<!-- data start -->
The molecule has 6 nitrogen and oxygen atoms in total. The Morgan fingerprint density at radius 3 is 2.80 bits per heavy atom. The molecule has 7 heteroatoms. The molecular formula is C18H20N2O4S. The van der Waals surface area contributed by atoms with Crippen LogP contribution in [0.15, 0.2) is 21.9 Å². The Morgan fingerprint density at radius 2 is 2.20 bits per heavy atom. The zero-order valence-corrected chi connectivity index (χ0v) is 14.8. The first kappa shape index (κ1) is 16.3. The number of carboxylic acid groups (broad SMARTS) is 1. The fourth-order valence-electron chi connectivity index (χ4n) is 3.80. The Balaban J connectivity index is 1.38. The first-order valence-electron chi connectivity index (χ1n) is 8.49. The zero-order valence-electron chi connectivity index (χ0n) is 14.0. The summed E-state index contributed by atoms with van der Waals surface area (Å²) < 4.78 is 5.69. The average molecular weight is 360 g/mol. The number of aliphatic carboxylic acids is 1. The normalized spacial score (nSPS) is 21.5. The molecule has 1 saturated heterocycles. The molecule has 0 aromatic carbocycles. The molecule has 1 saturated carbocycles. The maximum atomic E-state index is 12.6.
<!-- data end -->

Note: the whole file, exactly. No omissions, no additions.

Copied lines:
The molecule has 6 nitrogen and oxygen atoms in total. The Morgan fingerprint density at radius 3 is 2.80 bits per heavy atom. The molecule has 7 heteroatoms. The molecular formula is C18H20N2O4S. The van der Waals surface area contributed by atoms with Crippen LogP contribution in [0.15, 0.2) is 21.9 Å². The Morgan fingerprint density at radius 2 is 2.20 bits per heavy atom. The zero-order valence-corrected chi connectivity index (χ0v) is 14.8. The first kappa shape index (κ1) is 16.3. The number of carboxylic acid groups (broad SMARTS) is 1. The fourth-order valence-electron chi connectivity index (χ4n) is 3.80. The Balaban J connectivity index is 1.38. The first-order valence-electron chi connectivity index (χ1n) is 8.49. The zero-order valence-electron chi connectivity index (χ0n) is 14.0. The summed E-state index contributed by atoms with van der Waals surface area (Å²) < 4.78 is 5.69. The average molecular weight is 360 g/mol. The number of aliphatic carboxylic acids is 1. The normalized spacial score (nSPS) is 21.5. The molecule has 1 saturated heterocycles. The molecule has 0 aromatic carbocycles. The molecule has 1 saturated carbocycles. The maximum atomic E-state index is 12.6.